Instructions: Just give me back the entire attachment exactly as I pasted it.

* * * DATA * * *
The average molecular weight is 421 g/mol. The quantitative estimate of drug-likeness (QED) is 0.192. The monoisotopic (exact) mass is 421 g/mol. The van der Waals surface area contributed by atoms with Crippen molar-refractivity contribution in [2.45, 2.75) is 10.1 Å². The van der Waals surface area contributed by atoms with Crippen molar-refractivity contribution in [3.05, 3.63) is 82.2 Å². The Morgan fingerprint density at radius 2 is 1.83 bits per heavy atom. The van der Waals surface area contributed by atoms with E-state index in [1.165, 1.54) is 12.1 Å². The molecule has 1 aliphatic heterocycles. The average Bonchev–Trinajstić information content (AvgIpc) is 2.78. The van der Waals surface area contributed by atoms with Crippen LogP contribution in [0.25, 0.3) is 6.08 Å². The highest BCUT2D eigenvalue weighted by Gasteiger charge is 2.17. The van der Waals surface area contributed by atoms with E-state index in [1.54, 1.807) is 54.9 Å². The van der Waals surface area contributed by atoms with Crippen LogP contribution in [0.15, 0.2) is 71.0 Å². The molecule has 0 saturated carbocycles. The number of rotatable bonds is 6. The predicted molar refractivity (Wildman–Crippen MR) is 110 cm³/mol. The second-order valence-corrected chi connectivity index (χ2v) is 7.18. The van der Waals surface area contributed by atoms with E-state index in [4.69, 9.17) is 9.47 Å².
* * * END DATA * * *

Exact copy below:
The average molecular weight is 421 g/mol. The quantitative estimate of drug-likeness (QED) is 0.192. The monoisotopic (exact) mass is 421 g/mol. The van der Waals surface area contributed by atoms with Crippen molar-refractivity contribution in [2.45, 2.75) is 10.1 Å². The van der Waals surface area contributed by atoms with Crippen molar-refractivity contribution in [3.05, 3.63) is 82.2 Å². The Morgan fingerprint density at radius 2 is 1.83 bits per heavy atom. The van der Waals surface area contributed by atoms with E-state index in [1.165, 1.54) is 12.1 Å². The molecule has 1 aliphatic heterocycles. The average Bonchev–Trinajstić information content (AvgIpc) is 2.78. The van der Waals surface area contributed by atoms with Crippen LogP contribution in [0.25, 0.3) is 6.08 Å². The highest BCUT2D eigenvalue weighted by Gasteiger charge is 2.17. The van der Waals surface area contributed by atoms with E-state index in [1.54, 1.807) is 54.9 Å². The van der Waals surface area contributed by atoms with Crippen LogP contribution in [0.15, 0.2) is 71.0 Å². The molecule has 0 saturated carbocycles. The number of rotatable bonds is 6. The predicted molar refractivity (Wildman–Crippen MR) is 110 cm³/mol. The second-order valence-corrected chi connectivity index (χ2v) is 7.18. The van der Waals surface area contributed by atoms with E-state index in [4.69, 9.17) is 9.47 Å².